The History of, and predictions for, Electronic Medical Records
The question of whether or not to use Electronic Medical Records (EMRs) has been answered, the question now is what will the next generation of EMRs bring? Many thought that EMRs would bring about a revolutionary change to medical records, but the reality is much more boring. Current EMRs only mirror the old paper records which have existed since the 20’s.
Duct Tape Solutions
Current models are built upon a network which was developed in the 60’s. This old system is riddled with errors which, instead of scrapping and creating a new and better system, developers are simply attempting to fix by slapping a new feature on it. This is what is referred to as a duct tape solution. Rather than correct the profound structural issue, a temporary solution is used. This is done because of the potential cost involved in replacing the old system.
Both physicians and patients have difficult in navigating the current system. The sad reality is that many social media platforms provide far more usability and access to information than current EMRs. These problems can be addressed by having EMR vendors integrate around a collaborative connectivity hub. These hubs, like the nurses sheet, will provide better access to information for all parties. When the health of the patients are concerned, there is simply too much at stake for hospitals to maintain these legacy system.
Medical Scribes Are Not the Answer
One issue of particular concern is the use of medical scribes. There is little question that requiring physicians to enter large amounts of information into EMRs will cut down on their productivity and reduce patient contact time. Due to this reality, physicians employ medical scribes to enter data for them.
This unnecessary step will increase the cost of healthcare and reduce the original premise that EMRs would increase physician efficiency. A better designed system would allow physicians to customize their documentation to the workflow that works for them. This will help reduce on unnecessary costs and lower the cost of healthcare.
EMR Scavenger Hunts
The ability to connect with a single interface would improve day-to-day patient care and create a standard for where EMR information is stored. Using the current system, one must look in multiple places within the EMR in order to gather all of the relevant pieces of information. This current method is much like a scavenger hunt and reduces the quality of the patients care.
The old problems of paper-based medical charts are still here. Tools were simply developed to overcome their limitations, making them more readable but still containing all of the inherent flaws in the system. Forcing users to switch locations to view information relevant to a patients care will continue to prevent real advances in EMR technology.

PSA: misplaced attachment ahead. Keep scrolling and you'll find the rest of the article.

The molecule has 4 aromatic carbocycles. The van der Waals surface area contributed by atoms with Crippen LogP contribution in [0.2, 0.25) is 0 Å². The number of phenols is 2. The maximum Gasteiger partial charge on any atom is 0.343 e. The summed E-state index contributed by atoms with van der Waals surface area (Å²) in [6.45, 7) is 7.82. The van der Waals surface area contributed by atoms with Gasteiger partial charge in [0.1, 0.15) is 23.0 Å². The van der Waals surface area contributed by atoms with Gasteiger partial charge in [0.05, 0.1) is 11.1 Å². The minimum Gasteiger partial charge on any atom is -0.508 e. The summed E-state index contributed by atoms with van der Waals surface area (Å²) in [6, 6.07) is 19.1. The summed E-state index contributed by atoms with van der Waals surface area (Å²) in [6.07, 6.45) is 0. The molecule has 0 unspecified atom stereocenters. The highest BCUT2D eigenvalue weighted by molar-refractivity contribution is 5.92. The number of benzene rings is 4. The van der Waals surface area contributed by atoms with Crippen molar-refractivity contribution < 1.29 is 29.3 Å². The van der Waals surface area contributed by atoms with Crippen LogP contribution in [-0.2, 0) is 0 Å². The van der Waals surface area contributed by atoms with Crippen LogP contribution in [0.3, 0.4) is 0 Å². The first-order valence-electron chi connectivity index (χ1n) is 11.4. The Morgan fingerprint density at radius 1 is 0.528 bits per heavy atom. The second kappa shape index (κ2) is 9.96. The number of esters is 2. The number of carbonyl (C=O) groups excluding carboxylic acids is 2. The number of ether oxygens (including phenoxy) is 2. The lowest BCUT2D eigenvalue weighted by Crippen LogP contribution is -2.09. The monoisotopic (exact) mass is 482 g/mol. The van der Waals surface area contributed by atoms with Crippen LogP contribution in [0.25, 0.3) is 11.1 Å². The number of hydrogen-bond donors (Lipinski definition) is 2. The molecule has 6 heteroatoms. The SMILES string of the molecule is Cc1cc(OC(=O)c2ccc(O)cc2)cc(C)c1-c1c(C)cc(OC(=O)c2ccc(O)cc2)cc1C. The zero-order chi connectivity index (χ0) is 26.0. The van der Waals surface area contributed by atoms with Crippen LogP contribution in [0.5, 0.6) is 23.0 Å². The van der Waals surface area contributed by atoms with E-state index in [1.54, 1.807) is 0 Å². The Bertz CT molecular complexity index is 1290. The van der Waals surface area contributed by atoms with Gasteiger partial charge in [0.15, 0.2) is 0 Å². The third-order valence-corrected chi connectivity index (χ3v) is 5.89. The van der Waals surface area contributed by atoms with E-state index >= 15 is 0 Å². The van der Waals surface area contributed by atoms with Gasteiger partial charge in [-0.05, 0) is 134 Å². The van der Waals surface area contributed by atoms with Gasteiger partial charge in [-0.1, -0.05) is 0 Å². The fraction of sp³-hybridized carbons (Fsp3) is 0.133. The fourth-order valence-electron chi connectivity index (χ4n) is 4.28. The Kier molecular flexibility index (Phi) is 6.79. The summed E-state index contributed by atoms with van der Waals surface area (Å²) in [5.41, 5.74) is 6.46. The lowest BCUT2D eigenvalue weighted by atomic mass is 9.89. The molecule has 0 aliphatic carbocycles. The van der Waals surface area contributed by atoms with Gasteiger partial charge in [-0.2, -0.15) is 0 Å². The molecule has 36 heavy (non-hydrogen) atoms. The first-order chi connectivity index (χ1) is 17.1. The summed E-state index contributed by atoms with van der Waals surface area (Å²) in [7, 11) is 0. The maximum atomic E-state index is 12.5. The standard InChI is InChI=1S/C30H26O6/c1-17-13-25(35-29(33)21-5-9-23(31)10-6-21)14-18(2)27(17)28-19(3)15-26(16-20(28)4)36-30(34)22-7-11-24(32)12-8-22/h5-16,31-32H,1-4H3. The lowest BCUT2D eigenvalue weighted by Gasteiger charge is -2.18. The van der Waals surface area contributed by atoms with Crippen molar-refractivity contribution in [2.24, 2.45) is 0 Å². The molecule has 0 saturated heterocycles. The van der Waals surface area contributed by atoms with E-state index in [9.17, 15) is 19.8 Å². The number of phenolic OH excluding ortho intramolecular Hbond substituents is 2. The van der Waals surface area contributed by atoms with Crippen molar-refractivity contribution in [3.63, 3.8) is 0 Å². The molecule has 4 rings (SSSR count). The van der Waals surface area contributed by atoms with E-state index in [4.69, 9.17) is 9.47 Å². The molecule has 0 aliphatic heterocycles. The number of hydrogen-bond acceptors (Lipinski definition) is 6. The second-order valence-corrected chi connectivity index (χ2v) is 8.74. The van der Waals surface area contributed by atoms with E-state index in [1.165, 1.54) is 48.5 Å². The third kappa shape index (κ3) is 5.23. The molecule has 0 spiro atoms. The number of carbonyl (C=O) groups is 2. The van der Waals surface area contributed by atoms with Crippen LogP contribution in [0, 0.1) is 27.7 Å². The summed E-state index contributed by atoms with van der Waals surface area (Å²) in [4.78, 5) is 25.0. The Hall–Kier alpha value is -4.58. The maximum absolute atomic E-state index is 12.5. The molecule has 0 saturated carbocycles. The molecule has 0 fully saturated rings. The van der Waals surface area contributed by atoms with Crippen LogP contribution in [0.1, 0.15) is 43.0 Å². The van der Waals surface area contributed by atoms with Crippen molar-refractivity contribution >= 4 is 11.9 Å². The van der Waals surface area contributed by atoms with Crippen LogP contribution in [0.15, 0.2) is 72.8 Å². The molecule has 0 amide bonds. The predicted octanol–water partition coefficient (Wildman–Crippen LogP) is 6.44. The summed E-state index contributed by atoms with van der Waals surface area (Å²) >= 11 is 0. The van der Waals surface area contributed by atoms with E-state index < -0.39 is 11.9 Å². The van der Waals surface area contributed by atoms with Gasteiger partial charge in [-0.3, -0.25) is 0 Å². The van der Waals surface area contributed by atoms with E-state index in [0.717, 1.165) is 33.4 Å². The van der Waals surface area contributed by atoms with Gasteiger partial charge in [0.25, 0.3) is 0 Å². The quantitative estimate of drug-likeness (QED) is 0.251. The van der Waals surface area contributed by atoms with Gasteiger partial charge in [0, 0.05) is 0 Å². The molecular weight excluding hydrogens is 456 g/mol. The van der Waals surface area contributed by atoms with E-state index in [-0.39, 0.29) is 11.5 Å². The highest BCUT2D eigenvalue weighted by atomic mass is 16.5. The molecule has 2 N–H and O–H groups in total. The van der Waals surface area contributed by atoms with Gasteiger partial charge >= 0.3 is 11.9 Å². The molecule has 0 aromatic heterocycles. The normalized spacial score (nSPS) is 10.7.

Lack of Communication
A medical record is simply a log of patient data which has been annotated by the physicians and other healthcare practitioners. This means that above all other functions, the medical record is a way for physicians to communicate with one another to the benefit of the patient. While the current EMRs still serves this purpose while improving oversight and error detection, the communication capability does not go far beyond that of paper.
A user of the EMR must still search through information. If they are unable to find information, they have no way of knowing whether or not that information was discarded, missing or never entered. This issue frequently results in duplication and medical errors. In current EMRs, it is often not clear when a piece of information has been reviewed and acted upon. Future EMRs must address this problem.
“Smart” Hub Collaborative Data Needed
A system is needed that will align medical professionals with the data that they need. This needs to be a collaborative effort, not a passive one, which includes analysis. This will also allow the correct data to be delivered to the correct practitioners. This hub would include target notification, universal access from anywhere at any time, and open architecture for future innovation. Such a system would make the data “smart” through a collaborative platform that can analyze and interpret the data.
Perfection is not expected on the first iteration of such a grand endeavor, rather only progress is expected. Imagine a future where early adoptors are able to customize or even develop tools to streamline their EMRs. This future would allow for much more innovation and, ultimately, benefit the patient.
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